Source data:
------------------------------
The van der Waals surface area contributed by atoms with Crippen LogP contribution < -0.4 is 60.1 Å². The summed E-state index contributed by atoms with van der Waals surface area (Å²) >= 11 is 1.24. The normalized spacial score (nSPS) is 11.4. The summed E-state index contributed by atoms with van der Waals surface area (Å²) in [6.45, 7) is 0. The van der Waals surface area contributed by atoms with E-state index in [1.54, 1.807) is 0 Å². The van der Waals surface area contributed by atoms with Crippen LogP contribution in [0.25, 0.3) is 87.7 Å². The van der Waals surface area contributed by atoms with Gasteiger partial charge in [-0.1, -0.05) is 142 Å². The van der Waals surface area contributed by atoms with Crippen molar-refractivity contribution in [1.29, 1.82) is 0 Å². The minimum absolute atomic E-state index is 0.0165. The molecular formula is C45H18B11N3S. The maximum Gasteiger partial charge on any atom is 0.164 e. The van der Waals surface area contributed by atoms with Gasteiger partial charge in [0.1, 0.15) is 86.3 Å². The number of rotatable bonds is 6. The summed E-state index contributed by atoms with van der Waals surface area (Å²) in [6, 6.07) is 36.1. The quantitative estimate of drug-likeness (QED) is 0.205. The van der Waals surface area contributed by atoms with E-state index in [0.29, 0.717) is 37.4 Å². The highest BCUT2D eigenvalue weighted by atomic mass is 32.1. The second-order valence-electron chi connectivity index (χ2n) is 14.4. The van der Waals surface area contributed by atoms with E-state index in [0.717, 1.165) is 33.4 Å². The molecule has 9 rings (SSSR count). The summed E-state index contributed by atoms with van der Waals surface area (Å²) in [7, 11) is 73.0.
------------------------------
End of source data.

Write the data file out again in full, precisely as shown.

The van der Waals surface area contributed by atoms with Crippen LogP contribution < -0.4 is 60.1 Å². The summed E-state index contributed by atoms with van der Waals surface area (Å²) >= 11 is 1.24. The normalized spacial score (nSPS) is 11.4. The summed E-state index contributed by atoms with van der Waals surface area (Å²) in [6.45, 7) is 0. The van der Waals surface area contributed by atoms with E-state index in [1.54, 1.807) is 0 Å². The van der Waals surface area contributed by atoms with Crippen LogP contribution in [0.25, 0.3) is 87.7 Å². The van der Waals surface area contributed by atoms with Gasteiger partial charge in [-0.1, -0.05) is 142 Å². The van der Waals surface area contributed by atoms with Crippen molar-refractivity contribution in [1.29, 1.82) is 0 Å². The minimum absolute atomic E-state index is 0.0165. The molecular formula is C45H18B11N3S. The maximum Gasteiger partial charge on any atom is 0.164 e. The van der Waals surface area contributed by atoms with Gasteiger partial charge in [0.1, 0.15) is 86.3 Å². The number of rotatable bonds is 6. The summed E-state index contributed by atoms with van der Waals surface area (Å²) in [6, 6.07) is 36.1. The quantitative estimate of drug-likeness (QED) is 0.205. The van der Waals surface area contributed by atoms with E-state index in [0.29, 0.717) is 37.4 Å². The highest BCUT2D eigenvalue weighted by atomic mass is 32.1. The second-order valence-electron chi connectivity index (χ2n) is 14.4. The van der Waals surface area contributed by atoms with E-state index in [0.717, 1.165) is 33.4 Å². The molecule has 9 rings (SSSR count). The summed E-state index contributed by atoms with van der Waals surface area (Å²) in [7, 11) is 73.0.